Women with MuSK-MG Can Have Safe Pregnancies, Small Study Suggests
Women with a rare form of myasthenia gravis (MG) called muscle specific kinase (MuSK) MG can have healthy pregnancies without jeopardizing outcomes or increasing the risk of disease worsening, a small group study suggests.
MuSK-myasthenia gravis (MuSK-MG) primarily affects women in their childbearing years, but how pregnancy affects the course of disease remains largely unknown. Equally unknown is the outcome of pregnancies in women affected with MuSK-myasthenia gravis.
Researchers conducted a retrospective study of 17 women diagnosed with MuSK-myasthenia gravis from seven hospitals located in northern Portugal.
Thirteen of the 17 women had at least one pregnancy, and their mean age was around 35 at the time of disease onset. Forty-six percent of them were refractory (resistent) to treatment, and 23% suffered from other autoimmune disorders.
In total, the 13 women experienced 27 pregnancies, with the majority (23) occurring before MuSK-myasthenia gravis onset; only four pregnancies happened after the disease was diagnosed.
In the group of four women who became pregnant after the disease manifested, all were medicated with Mestinon (pyridostigmine bromide) and steroids at the time of conception. Two of them were treated with additional therapies.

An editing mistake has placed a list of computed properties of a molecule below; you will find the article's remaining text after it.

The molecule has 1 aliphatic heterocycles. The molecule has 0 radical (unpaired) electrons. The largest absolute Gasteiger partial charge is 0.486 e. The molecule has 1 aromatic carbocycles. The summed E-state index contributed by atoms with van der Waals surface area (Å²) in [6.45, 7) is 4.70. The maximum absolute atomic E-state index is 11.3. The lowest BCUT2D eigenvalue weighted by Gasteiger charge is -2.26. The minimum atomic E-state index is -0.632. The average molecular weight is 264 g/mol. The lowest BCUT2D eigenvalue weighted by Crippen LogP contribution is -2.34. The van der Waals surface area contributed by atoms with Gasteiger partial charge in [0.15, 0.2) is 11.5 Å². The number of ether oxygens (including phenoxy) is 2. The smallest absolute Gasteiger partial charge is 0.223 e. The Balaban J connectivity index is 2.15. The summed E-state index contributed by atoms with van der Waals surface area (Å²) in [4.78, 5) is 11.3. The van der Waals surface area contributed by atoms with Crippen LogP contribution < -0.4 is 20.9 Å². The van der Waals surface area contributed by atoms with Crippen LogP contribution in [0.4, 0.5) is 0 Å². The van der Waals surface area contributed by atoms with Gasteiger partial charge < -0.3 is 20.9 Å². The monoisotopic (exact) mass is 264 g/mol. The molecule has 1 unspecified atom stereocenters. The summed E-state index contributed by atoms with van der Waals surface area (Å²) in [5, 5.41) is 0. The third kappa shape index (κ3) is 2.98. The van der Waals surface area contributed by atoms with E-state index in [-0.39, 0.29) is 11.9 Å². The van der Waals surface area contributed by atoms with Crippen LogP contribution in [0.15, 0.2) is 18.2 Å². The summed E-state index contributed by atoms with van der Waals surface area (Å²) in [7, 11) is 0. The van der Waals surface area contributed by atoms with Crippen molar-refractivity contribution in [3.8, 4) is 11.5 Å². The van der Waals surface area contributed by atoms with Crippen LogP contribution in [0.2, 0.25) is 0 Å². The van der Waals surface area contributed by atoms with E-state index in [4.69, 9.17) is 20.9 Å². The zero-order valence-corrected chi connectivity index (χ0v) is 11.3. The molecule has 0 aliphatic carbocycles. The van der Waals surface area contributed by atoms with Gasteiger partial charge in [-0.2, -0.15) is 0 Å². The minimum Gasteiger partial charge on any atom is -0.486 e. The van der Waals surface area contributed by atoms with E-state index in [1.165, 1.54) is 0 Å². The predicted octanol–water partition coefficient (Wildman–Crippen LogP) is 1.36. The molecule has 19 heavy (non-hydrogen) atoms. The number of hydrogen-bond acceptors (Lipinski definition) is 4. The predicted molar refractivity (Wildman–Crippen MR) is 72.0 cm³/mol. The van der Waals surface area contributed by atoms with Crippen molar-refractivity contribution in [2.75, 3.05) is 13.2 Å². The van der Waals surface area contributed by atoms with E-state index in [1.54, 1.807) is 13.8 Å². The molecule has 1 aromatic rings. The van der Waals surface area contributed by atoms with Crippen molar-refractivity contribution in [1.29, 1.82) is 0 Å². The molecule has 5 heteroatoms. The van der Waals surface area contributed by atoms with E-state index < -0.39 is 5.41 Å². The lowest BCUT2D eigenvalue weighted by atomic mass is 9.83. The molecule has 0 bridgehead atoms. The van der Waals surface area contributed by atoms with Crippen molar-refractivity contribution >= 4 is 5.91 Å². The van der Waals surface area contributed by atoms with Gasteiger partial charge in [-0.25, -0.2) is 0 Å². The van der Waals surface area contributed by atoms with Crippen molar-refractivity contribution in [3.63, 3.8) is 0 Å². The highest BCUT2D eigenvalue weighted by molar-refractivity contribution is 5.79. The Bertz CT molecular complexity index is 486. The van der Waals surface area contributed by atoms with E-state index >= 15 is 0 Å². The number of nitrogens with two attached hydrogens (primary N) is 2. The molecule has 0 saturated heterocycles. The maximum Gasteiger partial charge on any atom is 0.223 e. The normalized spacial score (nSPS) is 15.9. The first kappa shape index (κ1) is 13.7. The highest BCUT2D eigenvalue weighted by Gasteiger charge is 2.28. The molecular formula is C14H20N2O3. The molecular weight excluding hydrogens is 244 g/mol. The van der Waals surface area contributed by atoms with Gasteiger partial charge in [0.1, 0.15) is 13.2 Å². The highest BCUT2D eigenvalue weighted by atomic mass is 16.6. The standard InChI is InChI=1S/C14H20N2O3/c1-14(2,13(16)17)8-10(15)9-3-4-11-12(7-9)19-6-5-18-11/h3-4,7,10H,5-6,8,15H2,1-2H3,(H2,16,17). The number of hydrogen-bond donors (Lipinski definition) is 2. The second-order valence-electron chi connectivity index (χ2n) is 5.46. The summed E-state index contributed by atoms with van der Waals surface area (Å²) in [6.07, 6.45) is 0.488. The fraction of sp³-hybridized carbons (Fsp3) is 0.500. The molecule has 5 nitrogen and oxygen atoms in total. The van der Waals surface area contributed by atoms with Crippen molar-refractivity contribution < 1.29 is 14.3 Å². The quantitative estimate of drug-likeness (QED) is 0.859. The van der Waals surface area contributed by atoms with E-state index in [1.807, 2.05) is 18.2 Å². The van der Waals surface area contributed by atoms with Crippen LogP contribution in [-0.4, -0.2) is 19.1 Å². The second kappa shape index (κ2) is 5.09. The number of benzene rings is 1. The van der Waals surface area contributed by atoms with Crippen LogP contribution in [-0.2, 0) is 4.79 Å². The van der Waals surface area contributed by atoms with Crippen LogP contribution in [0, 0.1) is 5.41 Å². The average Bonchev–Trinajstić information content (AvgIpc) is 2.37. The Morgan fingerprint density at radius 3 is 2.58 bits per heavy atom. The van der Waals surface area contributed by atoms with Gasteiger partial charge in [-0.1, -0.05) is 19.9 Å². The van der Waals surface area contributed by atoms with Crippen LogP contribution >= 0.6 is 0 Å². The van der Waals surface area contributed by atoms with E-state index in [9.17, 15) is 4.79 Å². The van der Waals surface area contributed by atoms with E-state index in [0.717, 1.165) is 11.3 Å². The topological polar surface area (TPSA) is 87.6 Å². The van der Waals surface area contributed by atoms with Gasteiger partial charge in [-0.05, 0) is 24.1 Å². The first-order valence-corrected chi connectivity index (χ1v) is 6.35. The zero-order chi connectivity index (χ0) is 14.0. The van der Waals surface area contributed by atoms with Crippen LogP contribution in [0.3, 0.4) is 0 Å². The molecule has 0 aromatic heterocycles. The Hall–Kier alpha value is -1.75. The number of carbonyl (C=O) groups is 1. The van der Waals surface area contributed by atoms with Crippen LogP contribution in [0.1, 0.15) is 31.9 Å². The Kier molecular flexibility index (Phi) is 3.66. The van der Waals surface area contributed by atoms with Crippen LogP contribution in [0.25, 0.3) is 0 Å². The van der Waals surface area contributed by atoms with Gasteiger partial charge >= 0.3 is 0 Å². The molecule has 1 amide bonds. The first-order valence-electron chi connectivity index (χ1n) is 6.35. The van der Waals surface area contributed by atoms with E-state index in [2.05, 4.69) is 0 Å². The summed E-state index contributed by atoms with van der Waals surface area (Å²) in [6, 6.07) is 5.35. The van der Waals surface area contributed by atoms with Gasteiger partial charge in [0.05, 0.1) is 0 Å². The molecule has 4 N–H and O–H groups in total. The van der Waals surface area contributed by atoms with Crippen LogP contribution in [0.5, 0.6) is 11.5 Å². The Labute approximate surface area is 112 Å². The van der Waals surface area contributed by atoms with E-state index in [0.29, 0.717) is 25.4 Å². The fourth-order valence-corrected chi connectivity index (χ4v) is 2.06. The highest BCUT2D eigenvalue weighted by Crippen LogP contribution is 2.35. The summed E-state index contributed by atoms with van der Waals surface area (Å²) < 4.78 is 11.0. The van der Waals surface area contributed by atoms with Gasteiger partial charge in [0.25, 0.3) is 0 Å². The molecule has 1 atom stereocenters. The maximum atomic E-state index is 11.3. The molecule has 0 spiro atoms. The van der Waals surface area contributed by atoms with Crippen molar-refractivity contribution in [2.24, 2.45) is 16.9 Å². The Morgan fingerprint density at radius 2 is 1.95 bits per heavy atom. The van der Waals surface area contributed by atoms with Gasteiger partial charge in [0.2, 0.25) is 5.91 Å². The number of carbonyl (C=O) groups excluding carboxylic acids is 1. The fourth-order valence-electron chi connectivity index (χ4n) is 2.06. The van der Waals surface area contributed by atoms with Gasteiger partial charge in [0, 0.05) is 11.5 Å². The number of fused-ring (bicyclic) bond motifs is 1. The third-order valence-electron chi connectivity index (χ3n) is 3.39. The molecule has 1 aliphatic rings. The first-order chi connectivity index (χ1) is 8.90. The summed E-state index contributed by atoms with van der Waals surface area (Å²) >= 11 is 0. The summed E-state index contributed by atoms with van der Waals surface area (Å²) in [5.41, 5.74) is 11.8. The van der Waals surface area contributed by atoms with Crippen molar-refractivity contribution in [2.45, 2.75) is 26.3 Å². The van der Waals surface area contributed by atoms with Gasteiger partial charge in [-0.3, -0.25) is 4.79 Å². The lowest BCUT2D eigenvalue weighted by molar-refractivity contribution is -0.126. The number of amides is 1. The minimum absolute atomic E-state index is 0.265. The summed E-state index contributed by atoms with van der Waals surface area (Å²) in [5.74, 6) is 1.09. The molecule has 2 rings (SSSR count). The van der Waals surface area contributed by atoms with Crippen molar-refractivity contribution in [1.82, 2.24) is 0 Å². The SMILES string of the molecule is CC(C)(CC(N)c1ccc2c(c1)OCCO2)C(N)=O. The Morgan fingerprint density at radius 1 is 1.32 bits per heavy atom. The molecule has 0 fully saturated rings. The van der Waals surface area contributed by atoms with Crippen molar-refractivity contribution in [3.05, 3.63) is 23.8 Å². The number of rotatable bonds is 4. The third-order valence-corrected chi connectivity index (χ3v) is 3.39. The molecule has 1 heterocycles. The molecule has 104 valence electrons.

The analysis showed that pregnancy had no major effects on the disease course. Only one patient experienced moderate worsening – from class IIB to class IIIB – while the remaining women had mild exacerbations.
This, authors wrote, was “probably because the pregnancy occurred many years after the MG onset when the disease was already on treatment, and stable, for a long period of time.”
These results suggest that pregnancy has no detrimental effects in women with MuSK-MG, but the study should be viewed with caution “as it is a small series of four patients,” the researchers wrote.
Neither the disease itself nor its treatment seemed to influence pregnancy outcomes negatively, as it did not cause complications such as “miscarriages, pre-eclampsia, birth defects, intrauterine growth retardation, hydramnios [too much amniotic fluid], fetal akinesia [loss of voluntary movement], or stillbirths.”
In women where pregnancy preceded the onset of disease, the pregnancies occurred on average 17 years before the disease was diagnosed. Previous studies identified pregnancy and the postpartum period as a risk factor for MuSK-MG. In this group, however, “pregnancy did not seem a precipitating factor for the development of MuSK-MG.”
Overall, these findings suggest that women with MuSK-MG can undergo healthy pregnancies, and the disease can be controlled during this period. Future studies with larger groups of women are required to confirm these findings.
“Close monitoring and appropriate management by experienced obstetricians, pediatricians and neurologists will be, however, required,” the authors concluded.